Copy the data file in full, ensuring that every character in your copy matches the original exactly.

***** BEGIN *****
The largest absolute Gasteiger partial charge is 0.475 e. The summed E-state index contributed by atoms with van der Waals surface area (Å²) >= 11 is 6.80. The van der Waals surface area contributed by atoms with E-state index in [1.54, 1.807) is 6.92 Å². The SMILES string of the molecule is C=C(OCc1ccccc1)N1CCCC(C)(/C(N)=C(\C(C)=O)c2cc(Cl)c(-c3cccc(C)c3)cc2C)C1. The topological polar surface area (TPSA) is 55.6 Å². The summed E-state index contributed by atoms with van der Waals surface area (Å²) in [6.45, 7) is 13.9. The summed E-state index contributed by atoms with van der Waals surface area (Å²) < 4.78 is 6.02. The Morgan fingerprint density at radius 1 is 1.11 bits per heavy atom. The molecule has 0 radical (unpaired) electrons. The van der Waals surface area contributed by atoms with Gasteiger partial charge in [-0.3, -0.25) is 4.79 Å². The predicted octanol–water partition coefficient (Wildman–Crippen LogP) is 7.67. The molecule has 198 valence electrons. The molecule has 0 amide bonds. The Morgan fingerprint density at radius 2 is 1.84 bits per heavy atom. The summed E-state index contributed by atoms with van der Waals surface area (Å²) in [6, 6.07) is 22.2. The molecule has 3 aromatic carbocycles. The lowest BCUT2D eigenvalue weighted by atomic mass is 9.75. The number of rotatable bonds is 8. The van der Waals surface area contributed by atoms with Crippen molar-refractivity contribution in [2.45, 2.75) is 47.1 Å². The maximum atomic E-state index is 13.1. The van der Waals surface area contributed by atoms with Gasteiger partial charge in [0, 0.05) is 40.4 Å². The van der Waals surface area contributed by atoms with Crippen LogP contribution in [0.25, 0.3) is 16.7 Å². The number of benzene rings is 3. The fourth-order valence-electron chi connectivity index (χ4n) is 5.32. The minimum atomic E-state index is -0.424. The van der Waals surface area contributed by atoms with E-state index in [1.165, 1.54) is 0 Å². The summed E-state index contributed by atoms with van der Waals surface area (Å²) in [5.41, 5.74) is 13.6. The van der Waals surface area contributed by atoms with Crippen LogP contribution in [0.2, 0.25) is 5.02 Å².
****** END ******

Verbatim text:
The largest absolute Gasteiger partial charge is 0.475 e. The summed E-state index contributed by atoms with van der Waals surface area (Å²) >= 11 is 6.80. The van der Waals surface area contributed by atoms with E-state index in [1.54, 1.807) is 6.92 Å². The SMILES string of the molecule is C=C(OCc1ccccc1)N1CCCC(C)(/C(N)=C(\C(C)=O)c2cc(Cl)c(-c3cccc(C)c3)cc2C)C1. The topological polar surface area (TPSA) is 55.6 Å². The summed E-state index contributed by atoms with van der Waals surface area (Å²) in [6.45, 7) is 13.9. The summed E-state index contributed by atoms with van der Waals surface area (Å²) < 4.78 is 6.02. The Morgan fingerprint density at radius 1 is 1.11 bits per heavy atom. The molecule has 0 radical (unpaired) electrons. The van der Waals surface area contributed by atoms with Gasteiger partial charge in [-0.3, -0.25) is 4.79 Å². The predicted octanol–water partition coefficient (Wildman–Crippen LogP) is 7.67. The molecule has 198 valence electrons. The molecule has 0 amide bonds. The Morgan fingerprint density at radius 2 is 1.84 bits per heavy atom. The summed E-state index contributed by atoms with van der Waals surface area (Å²) in [6, 6.07) is 22.2. The molecule has 3 aromatic carbocycles. The lowest BCUT2D eigenvalue weighted by atomic mass is 9.75. The number of rotatable bonds is 8. The van der Waals surface area contributed by atoms with Crippen molar-refractivity contribution in [2.45, 2.75) is 47.1 Å². The maximum atomic E-state index is 13.1. The van der Waals surface area contributed by atoms with Gasteiger partial charge in [0, 0.05) is 40.4 Å². The van der Waals surface area contributed by atoms with Crippen LogP contribution in [0.25, 0.3) is 16.7 Å². The number of benzene rings is 3. The fourth-order valence-electron chi connectivity index (χ4n) is 5.32. The minimum atomic E-state index is -0.424. The van der Waals surface area contributed by atoms with E-state index in [1.165, 1.54) is 0 Å². The summed E-state index contributed by atoms with van der Waals surface area (Å²) in [5.41, 5.74) is 13.6. The van der Waals surface area contributed by atoms with Crippen LogP contribution in [0.2, 0.25) is 5.02 Å².